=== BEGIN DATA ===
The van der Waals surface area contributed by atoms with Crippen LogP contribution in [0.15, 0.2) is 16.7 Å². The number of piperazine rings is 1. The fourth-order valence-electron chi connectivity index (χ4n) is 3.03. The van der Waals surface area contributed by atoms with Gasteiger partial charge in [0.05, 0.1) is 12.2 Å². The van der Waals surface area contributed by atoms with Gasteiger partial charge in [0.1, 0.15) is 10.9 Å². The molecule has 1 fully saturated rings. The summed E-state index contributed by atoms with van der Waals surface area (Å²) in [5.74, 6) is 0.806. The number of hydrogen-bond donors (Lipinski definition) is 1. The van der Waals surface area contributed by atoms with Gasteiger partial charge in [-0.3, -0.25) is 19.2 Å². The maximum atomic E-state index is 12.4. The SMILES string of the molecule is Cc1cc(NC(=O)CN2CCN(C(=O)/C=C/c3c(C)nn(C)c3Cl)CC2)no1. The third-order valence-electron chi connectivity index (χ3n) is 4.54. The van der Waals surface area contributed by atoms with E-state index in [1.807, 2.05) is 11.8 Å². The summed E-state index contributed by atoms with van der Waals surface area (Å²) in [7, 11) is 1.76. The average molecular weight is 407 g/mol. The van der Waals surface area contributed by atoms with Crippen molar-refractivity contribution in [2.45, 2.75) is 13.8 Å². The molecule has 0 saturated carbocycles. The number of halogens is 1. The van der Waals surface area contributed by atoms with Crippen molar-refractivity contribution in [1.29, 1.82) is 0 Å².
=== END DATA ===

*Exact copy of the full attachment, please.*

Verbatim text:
The van der Waals surface area contributed by atoms with Crippen LogP contribution in [0.15, 0.2) is 16.7 Å². The number of piperazine rings is 1. The fourth-order valence-electron chi connectivity index (χ4n) is 3.03. The van der Waals surface area contributed by atoms with Gasteiger partial charge in [0.05, 0.1) is 12.2 Å². The van der Waals surface area contributed by atoms with Gasteiger partial charge in [0.1, 0.15) is 10.9 Å². The molecule has 1 fully saturated rings. The summed E-state index contributed by atoms with van der Waals surface area (Å²) in [5.74, 6) is 0.806. The number of hydrogen-bond donors (Lipinski definition) is 1. The van der Waals surface area contributed by atoms with Gasteiger partial charge in [-0.3, -0.25) is 19.2 Å². The maximum atomic E-state index is 12.4. The SMILES string of the molecule is Cc1cc(NC(=O)CN2CCN(C(=O)/C=C/c3c(C)nn(C)c3Cl)CC2)no1. The third-order valence-electron chi connectivity index (χ3n) is 4.54. The van der Waals surface area contributed by atoms with E-state index in [1.807, 2.05) is 11.8 Å². The summed E-state index contributed by atoms with van der Waals surface area (Å²) in [7, 11) is 1.76. The average molecular weight is 407 g/mol. The van der Waals surface area contributed by atoms with Crippen molar-refractivity contribution in [2.45, 2.75) is 13.8 Å². The molecule has 0 saturated carbocycles. The number of halogens is 1. The van der Waals surface area contributed by atoms with Crippen molar-refractivity contribution in [1.29, 1.82) is 0 Å².